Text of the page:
Pediatricians and public health professionals must collaborate for the greater good


Photo: Dr. Alice Kuo, lead author of the American Academy of Pediatrics' latest policy statement. Photo credit: UCLA Health

The water contamination crisis in Flint, Michigan, was first exposed publicly when pediatrician Dr. Mona Hanna-Attisha held a news conference addressing the alarming levels of lead she and her colleagues were seeing in patients' blood. The Centers for Disease Control and the American Academy of Pediatrics (AAP) worked together to recognize the link between the rise in Zika cases and microcephaly in infants. In California, after a measles outbreak at Disneyland between December 2014 and February 2015, hundreds of pediatricians and other health professionals worked to enact legislation mandating all children be vaccinated on school entry.

Such instances – in which pediatricians identify a potentially widespread issue and work to get the word out – are pivotal to improving the health of the public, says a new policy statement published by the AAP. That's why lead author Dr. Alice Kuo, chief of UCLA Medicine-Pediatrics, and her co-authors are calling for pediatricians and public health professionals to collaborate more with one another.

"During patient office visits, pediatricians are attending to the health of the community on the front line," Kuo says. "When there are emerging threats to child health, pediatricians can draw attention to these issues first."

The policy statement, published in the February 2018 issue of Pediatrics, underscores how the health of communities improve when pediatricians involve themselves with public health and policy.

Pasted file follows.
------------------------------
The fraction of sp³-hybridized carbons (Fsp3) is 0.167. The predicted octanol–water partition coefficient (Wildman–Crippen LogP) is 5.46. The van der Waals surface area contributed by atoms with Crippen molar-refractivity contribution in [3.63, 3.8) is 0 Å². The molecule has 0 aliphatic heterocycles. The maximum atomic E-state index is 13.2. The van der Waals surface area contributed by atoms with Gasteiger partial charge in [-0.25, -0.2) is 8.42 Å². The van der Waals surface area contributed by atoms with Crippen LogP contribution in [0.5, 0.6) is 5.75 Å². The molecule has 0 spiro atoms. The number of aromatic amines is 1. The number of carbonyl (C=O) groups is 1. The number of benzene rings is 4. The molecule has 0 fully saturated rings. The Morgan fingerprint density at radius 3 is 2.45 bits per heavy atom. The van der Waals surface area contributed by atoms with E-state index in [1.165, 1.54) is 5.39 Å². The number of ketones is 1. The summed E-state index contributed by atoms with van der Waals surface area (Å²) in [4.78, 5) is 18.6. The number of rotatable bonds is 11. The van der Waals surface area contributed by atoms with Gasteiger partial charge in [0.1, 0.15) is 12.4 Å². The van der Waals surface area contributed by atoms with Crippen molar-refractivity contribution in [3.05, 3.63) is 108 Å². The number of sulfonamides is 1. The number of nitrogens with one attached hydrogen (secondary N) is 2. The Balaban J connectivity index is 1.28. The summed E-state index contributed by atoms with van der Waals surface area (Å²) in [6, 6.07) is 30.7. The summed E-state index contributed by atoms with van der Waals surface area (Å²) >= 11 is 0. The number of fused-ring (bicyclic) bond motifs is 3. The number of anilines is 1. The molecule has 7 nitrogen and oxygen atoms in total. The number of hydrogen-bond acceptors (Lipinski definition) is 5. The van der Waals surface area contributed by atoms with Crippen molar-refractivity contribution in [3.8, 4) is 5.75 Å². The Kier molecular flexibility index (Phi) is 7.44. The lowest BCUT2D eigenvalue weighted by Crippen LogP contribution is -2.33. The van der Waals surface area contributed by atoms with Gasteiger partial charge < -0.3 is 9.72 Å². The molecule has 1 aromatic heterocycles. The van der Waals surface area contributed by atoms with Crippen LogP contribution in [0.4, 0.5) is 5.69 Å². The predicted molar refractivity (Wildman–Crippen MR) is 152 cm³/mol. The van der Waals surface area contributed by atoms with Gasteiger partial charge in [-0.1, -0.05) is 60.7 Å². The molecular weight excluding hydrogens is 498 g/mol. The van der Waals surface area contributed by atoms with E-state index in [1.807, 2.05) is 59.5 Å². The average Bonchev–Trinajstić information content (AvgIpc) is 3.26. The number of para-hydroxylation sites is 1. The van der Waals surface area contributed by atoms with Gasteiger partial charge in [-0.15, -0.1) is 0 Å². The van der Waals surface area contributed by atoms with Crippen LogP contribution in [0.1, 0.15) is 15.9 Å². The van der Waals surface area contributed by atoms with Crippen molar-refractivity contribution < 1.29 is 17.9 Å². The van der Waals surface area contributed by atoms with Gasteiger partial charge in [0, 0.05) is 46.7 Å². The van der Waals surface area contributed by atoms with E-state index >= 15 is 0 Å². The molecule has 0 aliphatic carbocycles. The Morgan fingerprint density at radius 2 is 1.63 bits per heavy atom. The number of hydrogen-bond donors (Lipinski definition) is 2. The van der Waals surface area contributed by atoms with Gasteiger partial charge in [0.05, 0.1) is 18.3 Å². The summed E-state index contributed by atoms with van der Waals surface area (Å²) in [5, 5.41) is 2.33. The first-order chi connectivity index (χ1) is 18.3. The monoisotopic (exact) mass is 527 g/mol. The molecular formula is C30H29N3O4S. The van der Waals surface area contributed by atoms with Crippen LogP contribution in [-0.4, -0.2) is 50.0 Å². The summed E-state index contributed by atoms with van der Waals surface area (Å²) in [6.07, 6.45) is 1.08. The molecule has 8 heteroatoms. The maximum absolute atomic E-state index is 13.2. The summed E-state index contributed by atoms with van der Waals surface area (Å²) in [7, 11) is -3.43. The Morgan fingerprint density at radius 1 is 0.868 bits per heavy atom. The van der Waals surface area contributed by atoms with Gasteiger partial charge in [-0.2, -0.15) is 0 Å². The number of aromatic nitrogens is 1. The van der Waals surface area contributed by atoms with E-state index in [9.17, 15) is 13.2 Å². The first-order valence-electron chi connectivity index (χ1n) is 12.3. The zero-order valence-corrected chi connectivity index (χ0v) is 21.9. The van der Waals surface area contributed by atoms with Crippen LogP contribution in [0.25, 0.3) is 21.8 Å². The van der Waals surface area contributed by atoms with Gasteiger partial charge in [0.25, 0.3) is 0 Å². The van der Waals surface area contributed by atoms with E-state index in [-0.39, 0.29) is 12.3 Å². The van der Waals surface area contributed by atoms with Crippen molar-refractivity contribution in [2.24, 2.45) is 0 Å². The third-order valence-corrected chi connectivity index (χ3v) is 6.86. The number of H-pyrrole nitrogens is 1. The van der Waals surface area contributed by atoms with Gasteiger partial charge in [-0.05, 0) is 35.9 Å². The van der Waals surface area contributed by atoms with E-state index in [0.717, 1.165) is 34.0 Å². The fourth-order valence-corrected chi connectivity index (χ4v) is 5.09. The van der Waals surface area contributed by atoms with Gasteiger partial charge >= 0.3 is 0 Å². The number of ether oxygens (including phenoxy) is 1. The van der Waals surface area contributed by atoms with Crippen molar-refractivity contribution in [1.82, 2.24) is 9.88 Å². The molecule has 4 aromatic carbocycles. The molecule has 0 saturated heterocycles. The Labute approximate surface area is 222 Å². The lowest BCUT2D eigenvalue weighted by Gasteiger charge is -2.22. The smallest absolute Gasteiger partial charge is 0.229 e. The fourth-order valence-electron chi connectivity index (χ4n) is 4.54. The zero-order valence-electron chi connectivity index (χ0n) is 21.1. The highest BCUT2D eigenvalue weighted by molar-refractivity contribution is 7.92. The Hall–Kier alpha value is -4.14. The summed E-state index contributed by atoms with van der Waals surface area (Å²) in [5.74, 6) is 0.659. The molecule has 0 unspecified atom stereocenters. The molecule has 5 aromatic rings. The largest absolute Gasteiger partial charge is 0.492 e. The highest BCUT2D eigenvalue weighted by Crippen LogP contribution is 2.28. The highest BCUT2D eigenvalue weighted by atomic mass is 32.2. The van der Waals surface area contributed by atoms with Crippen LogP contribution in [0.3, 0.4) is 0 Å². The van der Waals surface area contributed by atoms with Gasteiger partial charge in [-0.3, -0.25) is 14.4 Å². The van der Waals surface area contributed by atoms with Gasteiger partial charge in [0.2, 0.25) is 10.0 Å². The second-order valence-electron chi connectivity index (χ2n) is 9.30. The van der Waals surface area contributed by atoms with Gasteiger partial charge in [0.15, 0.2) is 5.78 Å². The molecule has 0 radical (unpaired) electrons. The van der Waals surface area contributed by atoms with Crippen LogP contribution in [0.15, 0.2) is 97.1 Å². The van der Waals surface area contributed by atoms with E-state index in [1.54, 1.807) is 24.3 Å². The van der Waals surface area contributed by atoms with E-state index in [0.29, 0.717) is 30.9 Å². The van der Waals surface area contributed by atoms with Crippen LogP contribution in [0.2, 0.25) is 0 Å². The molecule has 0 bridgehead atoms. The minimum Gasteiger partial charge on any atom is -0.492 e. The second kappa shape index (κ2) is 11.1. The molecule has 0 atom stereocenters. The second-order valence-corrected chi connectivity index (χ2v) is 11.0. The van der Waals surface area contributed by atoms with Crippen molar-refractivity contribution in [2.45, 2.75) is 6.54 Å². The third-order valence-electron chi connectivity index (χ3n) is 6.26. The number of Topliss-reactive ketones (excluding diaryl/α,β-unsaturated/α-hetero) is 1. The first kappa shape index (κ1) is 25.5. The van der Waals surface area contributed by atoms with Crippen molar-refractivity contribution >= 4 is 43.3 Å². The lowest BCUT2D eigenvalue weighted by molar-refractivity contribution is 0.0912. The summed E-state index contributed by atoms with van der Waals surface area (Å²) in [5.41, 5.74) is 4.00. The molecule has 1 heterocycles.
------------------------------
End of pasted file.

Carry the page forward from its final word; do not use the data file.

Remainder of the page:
"Pediatricians should advocate for children and families outside the doctor's office," Kuo says. "Together with public health professionals and policy makers, we need to address child health at both the individual and population levels so that children can grow up to realize their full potential."

Kuo's aim with the policy statement is two-fold: to raise awareness among pediatricians of the need and value of collaborating with public health professionals, and to make the case for population health.

"Pediatricians need to get involved in thinking about caring for populations of children, such as children with special health care needs, low-income children, children with disabilities or children with chronic conditions," she says. “Health systems recognize that population health strategies can save costs and deliver more effective care and is just the right thing to do.”

Although the time constraints and obligations facing pediatricians are numerous, so are the public health benefits of information sharing and collaboration between clinicians and policy makers.

"Policy makers want to hear on-the-ground stories in order to make decisions affecting the health of their communities," Kuo says. "And when pediatricians show up, people listen."